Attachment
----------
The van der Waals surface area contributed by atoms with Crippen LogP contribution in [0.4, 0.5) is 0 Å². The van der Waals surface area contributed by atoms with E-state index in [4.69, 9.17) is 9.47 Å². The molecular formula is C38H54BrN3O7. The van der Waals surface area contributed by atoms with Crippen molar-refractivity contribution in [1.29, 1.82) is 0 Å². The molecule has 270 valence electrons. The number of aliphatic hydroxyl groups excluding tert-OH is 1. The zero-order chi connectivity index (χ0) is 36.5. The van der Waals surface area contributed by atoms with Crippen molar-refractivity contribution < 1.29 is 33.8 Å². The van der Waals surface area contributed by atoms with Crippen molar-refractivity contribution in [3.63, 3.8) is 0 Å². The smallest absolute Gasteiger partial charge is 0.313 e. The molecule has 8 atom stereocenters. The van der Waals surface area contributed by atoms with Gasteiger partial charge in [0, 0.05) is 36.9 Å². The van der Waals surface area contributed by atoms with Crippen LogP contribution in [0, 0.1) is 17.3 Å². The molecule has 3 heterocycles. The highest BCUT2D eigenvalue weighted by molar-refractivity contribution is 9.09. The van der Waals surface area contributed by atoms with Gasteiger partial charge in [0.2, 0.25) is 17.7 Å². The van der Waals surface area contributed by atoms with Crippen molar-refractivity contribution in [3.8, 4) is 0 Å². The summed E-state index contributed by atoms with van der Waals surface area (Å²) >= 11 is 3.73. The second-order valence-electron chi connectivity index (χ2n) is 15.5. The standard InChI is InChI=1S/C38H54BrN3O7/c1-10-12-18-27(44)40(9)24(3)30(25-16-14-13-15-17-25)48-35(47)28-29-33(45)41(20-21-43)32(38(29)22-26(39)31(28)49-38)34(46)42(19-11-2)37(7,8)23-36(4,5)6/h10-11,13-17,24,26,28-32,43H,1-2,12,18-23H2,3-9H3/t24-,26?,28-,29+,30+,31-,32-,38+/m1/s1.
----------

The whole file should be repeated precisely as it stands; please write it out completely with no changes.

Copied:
The van der Waals surface area contributed by atoms with Crippen LogP contribution in [0.4, 0.5) is 0 Å². The van der Waals surface area contributed by atoms with E-state index in [4.69, 9.17) is 9.47 Å². The molecular formula is C38H54BrN3O7. The van der Waals surface area contributed by atoms with Crippen molar-refractivity contribution in [1.29, 1.82) is 0 Å². The molecule has 270 valence electrons. The number of aliphatic hydroxyl groups excluding tert-OH is 1. The zero-order chi connectivity index (χ0) is 36.5. The van der Waals surface area contributed by atoms with Crippen molar-refractivity contribution < 1.29 is 33.8 Å². The van der Waals surface area contributed by atoms with Crippen molar-refractivity contribution in [3.63, 3.8) is 0 Å². The smallest absolute Gasteiger partial charge is 0.313 e. The molecule has 8 atom stereocenters. The van der Waals surface area contributed by atoms with Gasteiger partial charge in [0, 0.05) is 36.9 Å². The van der Waals surface area contributed by atoms with Crippen LogP contribution in [0, 0.1) is 17.3 Å². The molecule has 3 heterocycles. The highest BCUT2D eigenvalue weighted by molar-refractivity contribution is 9.09. The van der Waals surface area contributed by atoms with Gasteiger partial charge in [0.2, 0.25) is 17.7 Å². The van der Waals surface area contributed by atoms with Crippen molar-refractivity contribution in [3.8, 4) is 0 Å². The summed E-state index contributed by atoms with van der Waals surface area (Å²) >= 11 is 3.73. The second-order valence-electron chi connectivity index (χ2n) is 15.5. The standard InChI is InChI=1S/C38H54BrN3O7/c1-10-12-18-27(44)40(9)24(3)30(25-16-14-13-15-17-25)48-35(47)28-29-33(45)41(20-21-43)32(38(29)22-26(39)31(28)49-38)34(46)42(19-11-2)37(7,8)23-36(4,5)6/h10-11,13-17,24,26,28-32,43H,1-2,12,18-23H2,3-9H3/t24-,26?,28-,29+,30+,31-,32-,38+/m1/s1.